Old Production Takes From an Old Guy

Rinse Your Cottage Cheese

I’m still working my way through Jim Collin’s classic book, Good to Great. The other day, I came across a concept that they called, “Rinsing your cottage cheese.” The analogy came from a world-class athlete named Dave Scott. Scott won the Hawaii Ironman Triathlon six times. To train for these events, he would ride his bike 75 miles, swim 20,000 meters and run 17 miles. A day. Every day. Yeah, nuts, right? 

Clearly, he didn’t have a weight problem; still he believed that sticking to a strict low-fat, high-carb diet would give him an extra edge. So he would literally rinse his cottage cheese to get the extra fat off of it. Sounds crazy, but he did win the Ironman six times, so I guess he has something going on.

Now, what does any of this have to do with being a church tech? Well certainly some of us could stand to rinse our cottage cheese (and perhaps lay off the fried cheese sticks…). But that’s another post. No, the point of the analogy is that when you’re striving to get really good at something, it takes a lot of hard work, dedication and attention to detail. Seemingly small details, like rinsing your cottage cheese, will make you just a little bit better.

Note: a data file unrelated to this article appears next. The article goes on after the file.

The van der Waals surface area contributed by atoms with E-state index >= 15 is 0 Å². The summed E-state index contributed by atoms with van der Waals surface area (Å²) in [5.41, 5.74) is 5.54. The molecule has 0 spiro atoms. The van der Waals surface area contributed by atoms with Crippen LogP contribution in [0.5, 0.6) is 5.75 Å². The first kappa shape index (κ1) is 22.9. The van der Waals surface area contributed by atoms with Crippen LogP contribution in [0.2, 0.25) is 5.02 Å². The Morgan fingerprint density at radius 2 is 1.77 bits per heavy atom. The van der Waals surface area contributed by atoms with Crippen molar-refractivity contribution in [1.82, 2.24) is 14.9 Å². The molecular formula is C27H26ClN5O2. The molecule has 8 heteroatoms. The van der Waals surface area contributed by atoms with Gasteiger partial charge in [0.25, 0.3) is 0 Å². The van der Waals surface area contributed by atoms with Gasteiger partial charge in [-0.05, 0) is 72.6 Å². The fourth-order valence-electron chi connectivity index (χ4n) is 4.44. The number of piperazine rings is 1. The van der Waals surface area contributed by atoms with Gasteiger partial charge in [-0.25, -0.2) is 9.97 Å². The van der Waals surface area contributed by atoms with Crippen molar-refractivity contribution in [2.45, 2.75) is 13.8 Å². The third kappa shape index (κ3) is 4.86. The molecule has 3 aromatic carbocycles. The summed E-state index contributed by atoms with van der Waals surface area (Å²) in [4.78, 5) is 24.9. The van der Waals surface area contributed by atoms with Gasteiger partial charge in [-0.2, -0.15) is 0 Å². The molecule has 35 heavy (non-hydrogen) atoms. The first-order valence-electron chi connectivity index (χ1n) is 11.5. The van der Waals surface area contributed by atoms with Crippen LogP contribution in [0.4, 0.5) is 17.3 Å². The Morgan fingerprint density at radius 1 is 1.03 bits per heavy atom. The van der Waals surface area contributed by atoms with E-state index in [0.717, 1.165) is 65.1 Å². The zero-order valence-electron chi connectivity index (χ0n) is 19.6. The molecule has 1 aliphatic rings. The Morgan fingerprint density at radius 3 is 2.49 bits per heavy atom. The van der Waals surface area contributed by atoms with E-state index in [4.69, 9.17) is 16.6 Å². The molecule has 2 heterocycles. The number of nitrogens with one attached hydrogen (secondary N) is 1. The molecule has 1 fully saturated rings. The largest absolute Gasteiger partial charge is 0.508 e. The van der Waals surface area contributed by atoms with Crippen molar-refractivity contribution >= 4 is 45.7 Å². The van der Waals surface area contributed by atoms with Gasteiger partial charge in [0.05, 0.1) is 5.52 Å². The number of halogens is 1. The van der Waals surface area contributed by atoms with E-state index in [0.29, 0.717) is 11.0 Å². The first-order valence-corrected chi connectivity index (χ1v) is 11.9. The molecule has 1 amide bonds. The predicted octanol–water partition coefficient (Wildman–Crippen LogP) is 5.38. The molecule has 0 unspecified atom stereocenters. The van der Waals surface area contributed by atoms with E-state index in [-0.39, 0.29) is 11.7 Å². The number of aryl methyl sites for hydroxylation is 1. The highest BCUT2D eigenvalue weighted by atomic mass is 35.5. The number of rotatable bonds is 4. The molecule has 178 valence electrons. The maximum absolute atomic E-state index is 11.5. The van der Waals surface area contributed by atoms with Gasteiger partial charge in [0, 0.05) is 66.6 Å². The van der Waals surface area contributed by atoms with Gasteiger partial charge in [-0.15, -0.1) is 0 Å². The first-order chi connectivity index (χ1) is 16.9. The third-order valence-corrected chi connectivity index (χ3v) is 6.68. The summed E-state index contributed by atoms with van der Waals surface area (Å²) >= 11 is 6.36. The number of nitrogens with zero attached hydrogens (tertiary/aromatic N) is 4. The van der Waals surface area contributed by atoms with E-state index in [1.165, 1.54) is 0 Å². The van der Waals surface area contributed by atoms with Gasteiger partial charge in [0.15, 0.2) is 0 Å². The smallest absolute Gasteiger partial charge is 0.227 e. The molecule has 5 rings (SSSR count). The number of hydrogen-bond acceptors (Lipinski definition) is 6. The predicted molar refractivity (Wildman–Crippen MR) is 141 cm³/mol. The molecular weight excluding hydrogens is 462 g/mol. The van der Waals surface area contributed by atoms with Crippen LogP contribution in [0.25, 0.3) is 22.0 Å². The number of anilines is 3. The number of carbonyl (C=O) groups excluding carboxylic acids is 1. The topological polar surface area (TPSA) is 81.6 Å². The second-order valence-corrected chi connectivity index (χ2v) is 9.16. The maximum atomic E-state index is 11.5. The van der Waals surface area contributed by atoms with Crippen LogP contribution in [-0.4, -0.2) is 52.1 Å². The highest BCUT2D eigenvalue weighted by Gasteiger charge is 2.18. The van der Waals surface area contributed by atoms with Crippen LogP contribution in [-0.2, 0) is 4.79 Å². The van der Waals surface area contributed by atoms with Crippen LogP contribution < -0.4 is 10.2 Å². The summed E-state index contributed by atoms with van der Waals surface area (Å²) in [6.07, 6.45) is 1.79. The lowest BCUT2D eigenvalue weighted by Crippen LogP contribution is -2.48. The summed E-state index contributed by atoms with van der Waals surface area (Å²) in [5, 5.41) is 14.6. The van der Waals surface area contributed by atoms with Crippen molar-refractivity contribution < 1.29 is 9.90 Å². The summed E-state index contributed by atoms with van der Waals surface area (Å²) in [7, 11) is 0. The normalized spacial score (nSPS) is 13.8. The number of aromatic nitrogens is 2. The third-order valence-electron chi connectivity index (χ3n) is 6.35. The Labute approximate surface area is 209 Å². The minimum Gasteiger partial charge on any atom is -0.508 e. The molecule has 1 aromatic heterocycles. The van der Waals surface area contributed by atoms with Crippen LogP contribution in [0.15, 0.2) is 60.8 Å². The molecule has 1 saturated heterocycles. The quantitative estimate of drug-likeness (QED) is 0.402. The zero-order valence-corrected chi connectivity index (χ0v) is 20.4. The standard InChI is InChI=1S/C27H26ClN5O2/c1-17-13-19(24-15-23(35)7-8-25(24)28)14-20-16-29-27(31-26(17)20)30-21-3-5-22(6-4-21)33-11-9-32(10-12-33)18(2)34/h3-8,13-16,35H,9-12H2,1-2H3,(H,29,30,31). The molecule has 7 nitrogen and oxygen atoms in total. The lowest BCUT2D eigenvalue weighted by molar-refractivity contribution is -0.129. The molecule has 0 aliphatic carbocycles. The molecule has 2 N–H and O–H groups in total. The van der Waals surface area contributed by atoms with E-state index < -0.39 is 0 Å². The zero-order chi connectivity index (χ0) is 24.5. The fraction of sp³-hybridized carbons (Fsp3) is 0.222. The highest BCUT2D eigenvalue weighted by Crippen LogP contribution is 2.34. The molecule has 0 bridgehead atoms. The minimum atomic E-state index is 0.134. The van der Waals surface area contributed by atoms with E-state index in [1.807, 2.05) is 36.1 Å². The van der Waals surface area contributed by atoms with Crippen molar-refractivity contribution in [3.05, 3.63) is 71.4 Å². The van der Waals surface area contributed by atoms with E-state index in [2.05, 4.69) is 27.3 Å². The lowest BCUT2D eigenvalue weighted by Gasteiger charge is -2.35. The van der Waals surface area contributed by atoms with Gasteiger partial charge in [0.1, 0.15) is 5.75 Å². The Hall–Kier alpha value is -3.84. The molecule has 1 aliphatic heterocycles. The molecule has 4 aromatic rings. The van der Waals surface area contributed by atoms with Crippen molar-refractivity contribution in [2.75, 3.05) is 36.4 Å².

How does this play out? I think it will vary from person to person, but for me it’s a lot of small details. For example, I always do things the exact same way. This is something I learned early in my career; find a system that works and do it the same way every single time. My board is laid out the same way each week. I cable the stage the same way every week. The only time it changes is if I feel I can improve on it. 

I also take the time to label stuff. Sometimes it looks excessive (like labeling the RJ-45s that plug into my network switch at FOH), but when we’re having a networking issue, it’s really nice to be able to quickly see if the SD8 has network lights flashing without having to trace the cable back.

All of the input connections on my stage rack are labeled, not just the snake channel, but what it is supposed to be. That seems excessive until you have a card failure on Sunday morning and need to repatch the system while the band is on stage waiting to rehearse. 

We record the message in 4 different formats on three different machines each week. Again, it seems excessive until the one week when the first 3 fail and you still need to get the podcast up on the web.